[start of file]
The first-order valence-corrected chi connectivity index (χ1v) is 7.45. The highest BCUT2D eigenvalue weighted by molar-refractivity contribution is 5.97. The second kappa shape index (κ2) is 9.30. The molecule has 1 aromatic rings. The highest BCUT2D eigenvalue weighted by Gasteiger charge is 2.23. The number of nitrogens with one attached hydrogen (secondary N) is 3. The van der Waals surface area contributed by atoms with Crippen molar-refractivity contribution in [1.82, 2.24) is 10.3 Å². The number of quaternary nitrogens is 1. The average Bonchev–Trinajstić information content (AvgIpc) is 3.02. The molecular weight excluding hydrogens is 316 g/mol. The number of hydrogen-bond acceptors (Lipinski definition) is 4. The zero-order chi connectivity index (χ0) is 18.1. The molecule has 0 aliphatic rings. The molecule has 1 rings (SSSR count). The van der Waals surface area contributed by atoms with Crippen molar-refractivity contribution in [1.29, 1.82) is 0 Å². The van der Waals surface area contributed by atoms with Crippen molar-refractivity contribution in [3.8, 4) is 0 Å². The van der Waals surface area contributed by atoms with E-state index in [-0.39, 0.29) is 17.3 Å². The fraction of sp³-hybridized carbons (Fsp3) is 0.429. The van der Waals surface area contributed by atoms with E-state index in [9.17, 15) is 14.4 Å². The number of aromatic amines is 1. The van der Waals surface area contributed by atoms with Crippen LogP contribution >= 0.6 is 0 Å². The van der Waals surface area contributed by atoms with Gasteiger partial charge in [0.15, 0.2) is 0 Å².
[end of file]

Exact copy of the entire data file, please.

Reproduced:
The first-order valence-corrected chi connectivity index (χ1v) is 7.45. The highest BCUT2D eigenvalue weighted by molar-refractivity contribution is 5.97. The second kappa shape index (κ2) is 9.30. The molecule has 1 aromatic rings. The highest BCUT2D eigenvalue weighted by Gasteiger charge is 2.23. The number of nitrogens with one attached hydrogen (secondary N) is 3. The van der Waals surface area contributed by atoms with Crippen molar-refractivity contribution in [1.82, 2.24) is 10.3 Å². The number of quaternary nitrogens is 1. The average Bonchev–Trinajstić information content (AvgIpc) is 3.02. The molecular weight excluding hydrogens is 316 g/mol. The number of hydrogen-bond acceptors (Lipinski definition) is 4. The zero-order chi connectivity index (χ0) is 18.1. The molecule has 0 aliphatic rings. The molecule has 1 rings (SSSR count). The van der Waals surface area contributed by atoms with Crippen molar-refractivity contribution in [1.29, 1.82) is 0 Å². The van der Waals surface area contributed by atoms with Crippen molar-refractivity contribution in [3.8, 4) is 0 Å². The van der Waals surface area contributed by atoms with E-state index in [-0.39, 0.29) is 17.3 Å². The fraction of sp³-hybridized carbons (Fsp3) is 0.429. The van der Waals surface area contributed by atoms with E-state index in [9.17, 15) is 14.4 Å². The number of aromatic amines is 1. The van der Waals surface area contributed by atoms with Crippen LogP contribution >= 0.6 is 0 Å². The van der Waals surface area contributed by atoms with Gasteiger partial charge in [0.15, 0.2) is 0 Å².